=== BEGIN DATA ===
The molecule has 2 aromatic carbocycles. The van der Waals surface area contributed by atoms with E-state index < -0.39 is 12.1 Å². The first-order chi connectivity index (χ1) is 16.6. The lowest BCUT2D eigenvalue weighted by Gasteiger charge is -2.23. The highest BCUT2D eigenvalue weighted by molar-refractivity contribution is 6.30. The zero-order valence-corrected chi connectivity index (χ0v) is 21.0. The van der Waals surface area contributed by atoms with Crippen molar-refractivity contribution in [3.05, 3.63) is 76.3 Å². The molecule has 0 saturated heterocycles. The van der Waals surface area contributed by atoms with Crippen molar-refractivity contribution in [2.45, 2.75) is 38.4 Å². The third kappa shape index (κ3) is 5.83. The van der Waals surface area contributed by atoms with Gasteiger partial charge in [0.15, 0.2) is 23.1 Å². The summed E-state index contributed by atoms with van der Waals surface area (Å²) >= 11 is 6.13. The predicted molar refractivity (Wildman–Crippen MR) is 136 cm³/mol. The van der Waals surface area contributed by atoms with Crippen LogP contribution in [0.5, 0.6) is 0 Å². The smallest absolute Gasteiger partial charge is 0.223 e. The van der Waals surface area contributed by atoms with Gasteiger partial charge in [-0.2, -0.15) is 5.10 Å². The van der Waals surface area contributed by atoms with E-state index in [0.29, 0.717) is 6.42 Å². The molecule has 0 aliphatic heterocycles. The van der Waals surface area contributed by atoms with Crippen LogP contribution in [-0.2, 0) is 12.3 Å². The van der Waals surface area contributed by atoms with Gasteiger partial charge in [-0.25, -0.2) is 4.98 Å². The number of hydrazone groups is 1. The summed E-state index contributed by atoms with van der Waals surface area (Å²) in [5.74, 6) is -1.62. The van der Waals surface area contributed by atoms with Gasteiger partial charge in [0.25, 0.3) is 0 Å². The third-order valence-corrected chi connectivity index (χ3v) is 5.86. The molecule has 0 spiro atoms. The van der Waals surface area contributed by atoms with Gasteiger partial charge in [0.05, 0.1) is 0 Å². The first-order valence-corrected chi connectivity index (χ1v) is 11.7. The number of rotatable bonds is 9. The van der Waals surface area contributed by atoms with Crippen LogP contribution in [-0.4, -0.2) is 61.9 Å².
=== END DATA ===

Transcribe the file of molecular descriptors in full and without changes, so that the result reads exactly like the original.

The molecule has 2 aromatic carbocycles. The van der Waals surface area contributed by atoms with E-state index < -0.39 is 12.1 Å². The first-order chi connectivity index (χ1) is 16.6. The lowest BCUT2D eigenvalue weighted by Gasteiger charge is -2.23. The highest BCUT2D eigenvalue weighted by molar-refractivity contribution is 6.30. The zero-order valence-corrected chi connectivity index (χ0v) is 21.0. The van der Waals surface area contributed by atoms with Crippen molar-refractivity contribution in [3.05, 3.63) is 76.3 Å². The molecule has 0 saturated heterocycles. The van der Waals surface area contributed by atoms with Crippen molar-refractivity contribution in [2.45, 2.75) is 38.4 Å². The third kappa shape index (κ3) is 5.83. The van der Waals surface area contributed by atoms with Gasteiger partial charge in [0.15, 0.2) is 23.1 Å². The summed E-state index contributed by atoms with van der Waals surface area (Å²) >= 11 is 6.13. The predicted molar refractivity (Wildman–Crippen MR) is 136 cm³/mol. The van der Waals surface area contributed by atoms with Crippen LogP contribution in [0.5, 0.6) is 0 Å². The smallest absolute Gasteiger partial charge is 0.223 e. The van der Waals surface area contributed by atoms with Gasteiger partial charge in [-0.2, -0.15) is 5.10 Å². The van der Waals surface area contributed by atoms with E-state index in [0.29, 0.717) is 6.42 Å². The molecule has 0 aliphatic heterocycles. The van der Waals surface area contributed by atoms with Crippen LogP contribution in [-0.2, 0) is 12.3 Å². The van der Waals surface area contributed by atoms with Gasteiger partial charge in [-0.25, -0.2) is 4.98 Å². The number of hydrazone groups is 1. The summed E-state index contributed by atoms with van der Waals surface area (Å²) in [5.74, 6) is -1.62. The van der Waals surface area contributed by atoms with Gasteiger partial charge in [0.25, 0.3) is 0 Å². The third-order valence-corrected chi connectivity index (χ3v) is 5.86. The molecule has 0 spiro atoms. The van der Waals surface area contributed by atoms with Gasteiger partial charge in [0.05, 0.1) is 0 Å². The first-order valence-corrected chi connectivity index (χ1v) is 11.7. The number of rotatable bonds is 9. The van der Waals surface area contributed by atoms with Crippen LogP contribution in [-0.4, -0.2) is 61.9 Å².